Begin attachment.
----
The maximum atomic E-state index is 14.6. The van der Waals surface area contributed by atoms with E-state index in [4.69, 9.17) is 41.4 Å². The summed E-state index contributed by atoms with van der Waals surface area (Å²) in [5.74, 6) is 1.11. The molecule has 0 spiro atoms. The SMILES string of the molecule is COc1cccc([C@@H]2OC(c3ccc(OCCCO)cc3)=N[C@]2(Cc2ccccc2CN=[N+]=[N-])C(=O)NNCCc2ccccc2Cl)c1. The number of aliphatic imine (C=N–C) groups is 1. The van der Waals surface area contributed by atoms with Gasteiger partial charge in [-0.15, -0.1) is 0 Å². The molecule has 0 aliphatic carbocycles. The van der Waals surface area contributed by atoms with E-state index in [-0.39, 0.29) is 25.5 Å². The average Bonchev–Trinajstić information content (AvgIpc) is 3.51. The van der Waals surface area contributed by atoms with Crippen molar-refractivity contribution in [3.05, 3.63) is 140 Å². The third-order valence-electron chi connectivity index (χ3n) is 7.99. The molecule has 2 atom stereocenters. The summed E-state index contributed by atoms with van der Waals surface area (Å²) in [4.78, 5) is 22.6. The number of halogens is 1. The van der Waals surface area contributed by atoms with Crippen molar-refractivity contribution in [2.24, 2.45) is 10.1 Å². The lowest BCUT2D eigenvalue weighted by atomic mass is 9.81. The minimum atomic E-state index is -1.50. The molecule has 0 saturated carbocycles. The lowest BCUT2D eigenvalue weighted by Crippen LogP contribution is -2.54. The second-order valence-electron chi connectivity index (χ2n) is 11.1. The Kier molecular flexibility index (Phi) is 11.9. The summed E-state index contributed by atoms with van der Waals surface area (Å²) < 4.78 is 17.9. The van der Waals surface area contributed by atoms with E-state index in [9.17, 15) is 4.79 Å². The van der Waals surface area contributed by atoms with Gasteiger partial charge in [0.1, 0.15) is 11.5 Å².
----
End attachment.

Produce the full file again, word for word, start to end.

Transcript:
The maximum atomic E-state index is 14.6. The van der Waals surface area contributed by atoms with E-state index in [4.69, 9.17) is 41.4 Å². The summed E-state index contributed by atoms with van der Waals surface area (Å²) in [5.74, 6) is 1.11. The molecule has 0 spiro atoms. The SMILES string of the molecule is COc1cccc([C@@H]2OC(c3ccc(OCCCO)cc3)=N[C@]2(Cc2ccccc2CN=[N+]=[N-])C(=O)NNCCc2ccccc2Cl)c1. The number of aliphatic imine (C=N–C) groups is 1. The van der Waals surface area contributed by atoms with Gasteiger partial charge in [-0.15, -0.1) is 0 Å². The molecule has 0 aliphatic carbocycles. The van der Waals surface area contributed by atoms with E-state index in [-0.39, 0.29) is 25.5 Å². The average Bonchev–Trinajstić information content (AvgIpc) is 3.51. The van der Waals surface area contributed by atoms with Crippen molar-refractivity contribution in [3.05, 3.63) is 140 Å². The third-order valence-electron chi connectivity index (χ3n) is 7.99. The molecule has 2 atom stereocenters. The summed E-state index contributed by atoms with van der Waals surface area (Å²) in [4.78, 5) is 22.6. The number of halogens is 1. The van der Waals surface area contributed by atoms with Crippen molar-refractivity contribution in [2.24, 2.45) is 10.1 Å². The lowest BCUT2D eigenvalue weighted by atomic mass is 9.81. The minimum atomic E-state index is -1.50. The molecule has 0 saturated carbocycles. The lowest BCUT2D eigenvalue weighted by Crippen LogP contribution is -2.54. The second-order valence-electron chi connectivity index (χ2n) is 11.1. The Kier molecular flexibility index (Phi) is 11.9. The summed E-state index contributed by atoms with van der Waals surface area (Å²) < 4.78 is 17.9. The van der Waals surface area contributed by atoms with E-state index in [9.17, 15) is 4.79 Å². The van der Waals surface area contributed by atoms with Gasteiger partial charge in [0.1, 0.15) is 11.5 Å².